Triangulating Food. Again.



Earlier this month the Food and Agriculture Organization released a report on the 2014/15 outlook for North Korean food supply and demand. The report is essentially an update relying on North Korean government statistics, not a full assessment, insofar as FAO teams were not permitted in-country as they had been in the recent past. Given the lack of direct access, perhaps it is not surprising that the FAO reached the risk averse conclusion that food production “remained stagnant,” neither increasing nor decreasing precipitously from the previous year. In the FAO analysis, the main drivers of outcomes are weather, and in the case of corn production, a mass mobilization to hand-water the stalks. The FAO does not discuss the possibility of improved yields due to reforms and improved incentives.

Yet the FAO concludes that the uncovered grain deficit has widened to 107,000 metric tons mainly due to a new, higher estimate of post-harvest losses reached on the basis of a 2014 study conducted by the Pyongyang Agriculture Campus and Kim Il Sung University in conjunction with the FAO and the United Nations Development Program. (The North Korean government uses a higher per capita basis needs benchmark, so implicitly the North Korean government’s assessment of uncovered needs is significantly higher.) The FAO concludes that most households maintain “borderline and poor food consumption rates.”

Reporting in the DailyNK fleshes out this macro view. In a series of stories, the paper argues that the reports of relatively robust harvests are belied by accounts of farmers not receiving their in-kind quota allocation, the public distribution system (PDS) being broken etc. There are two parts to the DailyNK narrative. First, to a certain extent the official output figures are politically determined: it was widely believed that output was exaggerated in the first harvest of the Kim Jong-un era, and the slight monotonic rise in succeeding harvests makes the political point that the Young General is managing the situation well, while perhaps allowing reality to catch up with the exaggerations of previous years. The imperative to produce politically palatable statistics may have been intensified by Kim’s calls for strengthening agriculture in the context of improving people’s living standards.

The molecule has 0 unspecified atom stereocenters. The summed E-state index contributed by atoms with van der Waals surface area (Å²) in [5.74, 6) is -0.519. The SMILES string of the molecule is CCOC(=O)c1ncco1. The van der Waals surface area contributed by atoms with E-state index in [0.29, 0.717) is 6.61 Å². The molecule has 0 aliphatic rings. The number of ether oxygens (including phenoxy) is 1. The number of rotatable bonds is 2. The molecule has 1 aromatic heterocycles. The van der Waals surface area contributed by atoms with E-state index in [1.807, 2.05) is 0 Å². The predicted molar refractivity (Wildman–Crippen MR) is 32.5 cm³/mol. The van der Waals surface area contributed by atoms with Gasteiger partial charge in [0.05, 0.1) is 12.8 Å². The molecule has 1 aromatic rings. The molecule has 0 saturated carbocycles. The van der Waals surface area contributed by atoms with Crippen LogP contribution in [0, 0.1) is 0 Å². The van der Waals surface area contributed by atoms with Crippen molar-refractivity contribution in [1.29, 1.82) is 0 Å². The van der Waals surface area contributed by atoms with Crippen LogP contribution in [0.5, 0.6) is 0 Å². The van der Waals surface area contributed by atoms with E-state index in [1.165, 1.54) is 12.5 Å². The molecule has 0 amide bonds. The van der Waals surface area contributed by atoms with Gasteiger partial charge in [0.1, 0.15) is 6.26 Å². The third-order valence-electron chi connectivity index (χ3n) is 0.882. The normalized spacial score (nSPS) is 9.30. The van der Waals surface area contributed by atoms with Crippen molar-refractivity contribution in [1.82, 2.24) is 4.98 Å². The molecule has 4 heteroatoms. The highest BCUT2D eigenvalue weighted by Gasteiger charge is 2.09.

Second, DailyNK paints a picture of continuing farm-level problems. The basic outlines of the sharecropping arrangements on the cooperative farms are subject to dispute, and indeed there may not be a nationwide set of rules. But three issues stand out: the actual split between the government and the farmers; whether that division of spoils is based on production targets or actual output; and what the farmers are allowed to do with their in-kind bonuses if the sale of grains in the market is not permitted. Longer-term issues are whether or not the farmers are allowed to make their own crop allocation decisions, or whether they are forced to allocate acreage according to government dictates, and whether property or usage rights are sufficiently robust to induce investment in the land.